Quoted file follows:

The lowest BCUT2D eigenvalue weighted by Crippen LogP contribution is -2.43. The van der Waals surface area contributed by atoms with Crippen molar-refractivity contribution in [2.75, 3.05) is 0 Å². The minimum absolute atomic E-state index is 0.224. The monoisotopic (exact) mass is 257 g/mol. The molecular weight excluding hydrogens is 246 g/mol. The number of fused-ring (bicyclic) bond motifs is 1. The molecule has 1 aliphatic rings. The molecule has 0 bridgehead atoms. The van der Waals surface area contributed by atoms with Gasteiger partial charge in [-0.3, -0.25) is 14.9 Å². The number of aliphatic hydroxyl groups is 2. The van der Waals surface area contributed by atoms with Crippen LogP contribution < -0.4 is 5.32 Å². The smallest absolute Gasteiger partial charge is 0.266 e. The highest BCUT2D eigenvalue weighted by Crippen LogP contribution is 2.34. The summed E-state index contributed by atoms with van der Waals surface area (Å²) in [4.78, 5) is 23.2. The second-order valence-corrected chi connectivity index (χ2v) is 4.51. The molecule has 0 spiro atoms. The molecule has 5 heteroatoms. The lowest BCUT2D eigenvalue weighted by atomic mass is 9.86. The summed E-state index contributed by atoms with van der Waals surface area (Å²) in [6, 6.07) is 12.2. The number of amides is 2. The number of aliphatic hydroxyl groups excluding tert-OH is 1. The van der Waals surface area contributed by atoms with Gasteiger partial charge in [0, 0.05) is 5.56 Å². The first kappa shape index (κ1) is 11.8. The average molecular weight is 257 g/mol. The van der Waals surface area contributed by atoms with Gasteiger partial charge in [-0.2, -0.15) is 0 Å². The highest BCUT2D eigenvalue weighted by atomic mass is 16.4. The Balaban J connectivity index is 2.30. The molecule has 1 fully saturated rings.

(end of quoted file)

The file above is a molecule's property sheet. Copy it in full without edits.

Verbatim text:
The lowest BCUT2D eigenvalue weighted by Crippen LogP contribution is -2.43. The van der Waals surface area contributed by atoms with Crippen molar-refractivity contribution in [2.75, 3.05) is 0 Å². The minimum absolute atomic E-state index is 0.224. The monoisotopic (exact) mass is 257 g/mol. The molecular weight excluding hydrogens is 246 g/mol. The number of fused-ring (bicyclic) bond motifs is 1. The molecule has 1 aliphatic rings. The molecule has 0 bridgehead atoms. The van der Waals surface area contributed by atoms with Gasteiger partial charge in [-0.3, -0.25) is 14.9 Å². The number of aliphatic hydroxyl groups is 2. The van der Waals surface area contributed by atoms with Crippen LogP contribution < -0.4 is 5.32 Å². The smallest absolute Gasteiger partial charge is 0.266 e. The highest BCUT2D eigenvalue weighted by Crippen LogP contribution is 2.34. The summed E-state index contributed by atoms with van der Waals surface area (Å²) in [4.78, 5) is 23.2. The second-order valence-corrected chi connectivity index (χ2v) is 4.51. The molecule has 0 spiro atoms. The molecule has 5 heteroatoms. The lowest BCUT2D eigenvalue weighted by atomic mass is 9.86. The summed E-state index contributed by atoms with van der Waals surface area (Å²) in [6, 6.07) is 12.2. The number of amides is 2. The number of aliphatic hydroxyl groups excluding tert-OH is 1. The van der Waals surface area contributed by atoms with Gasteiger partial charge in [0, 0.05) is 5.56 Å². The first kappa shape index (κ1) is 11.8. The average molecular weight is 257 g/mol. The van der Waals surface area contributed by atoms with Gasteiger partial charge in [-0.2, -0.15) is 0 Å². The highest BCUT2D eigenvalue weighted by atomic mass is 16.4. The Balaban J connectivity index is 2.30. The molecule has 1 fully saturated rings.